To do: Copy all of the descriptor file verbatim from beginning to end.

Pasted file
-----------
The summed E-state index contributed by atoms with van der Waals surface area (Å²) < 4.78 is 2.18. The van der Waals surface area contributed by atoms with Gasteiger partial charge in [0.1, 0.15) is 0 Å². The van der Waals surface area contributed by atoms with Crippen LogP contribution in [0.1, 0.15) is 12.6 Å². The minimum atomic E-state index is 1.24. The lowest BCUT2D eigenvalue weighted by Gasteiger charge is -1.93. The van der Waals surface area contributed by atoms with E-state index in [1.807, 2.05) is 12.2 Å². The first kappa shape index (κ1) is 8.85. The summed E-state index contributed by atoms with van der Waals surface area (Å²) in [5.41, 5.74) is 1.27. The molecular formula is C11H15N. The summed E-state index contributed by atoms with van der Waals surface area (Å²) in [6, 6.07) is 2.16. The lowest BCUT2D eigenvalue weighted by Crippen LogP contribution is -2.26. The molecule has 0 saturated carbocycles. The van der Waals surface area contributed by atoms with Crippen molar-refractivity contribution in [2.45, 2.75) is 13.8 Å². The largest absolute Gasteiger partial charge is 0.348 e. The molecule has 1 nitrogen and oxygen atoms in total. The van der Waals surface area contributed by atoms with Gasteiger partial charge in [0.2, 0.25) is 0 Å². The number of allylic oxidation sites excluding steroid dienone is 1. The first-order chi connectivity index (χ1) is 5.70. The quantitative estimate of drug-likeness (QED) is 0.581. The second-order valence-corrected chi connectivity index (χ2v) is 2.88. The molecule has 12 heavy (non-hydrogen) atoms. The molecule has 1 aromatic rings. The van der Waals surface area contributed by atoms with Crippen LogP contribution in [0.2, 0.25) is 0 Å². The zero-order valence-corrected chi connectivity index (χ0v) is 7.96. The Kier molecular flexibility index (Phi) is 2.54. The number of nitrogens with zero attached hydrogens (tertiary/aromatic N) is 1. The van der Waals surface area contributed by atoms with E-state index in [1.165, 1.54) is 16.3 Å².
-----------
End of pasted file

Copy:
The summed E-state index contributed by atoms with van der Waals surface area (Å²) < 4.78 is 2.18. The van der Waals surface area contributed by atoms with Gasteiger partial charge in [0.1, 0.15) is 0 Å². The van der Waals surface area contributed by atoms with Crippen LogP contribution in [0.1, 0.15) is 12.6 Å². The minimum atomic E-state index is 1.24. The lowest BCUT2D eigenvalue weighted by Gasteiger charge is -1.93. The van der Waals surface area contributed by atoms with E-state index in [1.807, 2.05) is 12.2 Å². The first kappa shape index (κ1) is 8.85. The summed E-state index contributed by atoms with van der Waals surface area (Å²) in [5.41, 5.74) is 1.27. The molecular formula is C11H15N. The summed E-state index contributed by atoms with van der Waals surface area (Å²) in [6, 6.07) is 2.16. The lowest BCUT2D eigenvalue weighted by Crippen LogP contribution is -2.26. The molecule has 0 saturated carbocycles. The van der Waals surface area contributed by atoms with Crippen molar-refractivity contribution in [2.45, 2.75) is 13.8 Å². The largest absolute Gasteiger partial charge is 0.348 e. The molecule has 1 nitrogen and oxygen atoms in total. The van der Waals surface area contributed by atoms with Gasteiger partial charge in [0.2, 0.25) is 0 Å². The number of allylic oxidation sites excluding steroid dienone is 1. The first-order chi connectivity index (χ1) is 5.70. The quantitative estimate of drug-likeness (QED) is 0.581. The second-order valence-corrected chi connectivity index (χ2v) is 2.88. The molecule has 12 heavy (non-hydrogen) atoms. The molecule has 1 aromatic rings. The van der Waals surface area contributed by atoms with Crippen LogP contribution in [0.2, 0.25) is 0 Å². The zero-order valence-corrected chi connectivity index (χ0v) is 7.96. The Kier molecular flexibility index (Phi) is 2.54. The number of nitrogens with zero attached hydrogens (tertiary/aromatic N) is 1. The van der Waals surface area contributed by atoms with E-state index in [1.165, 1.54) is 16.3 Å².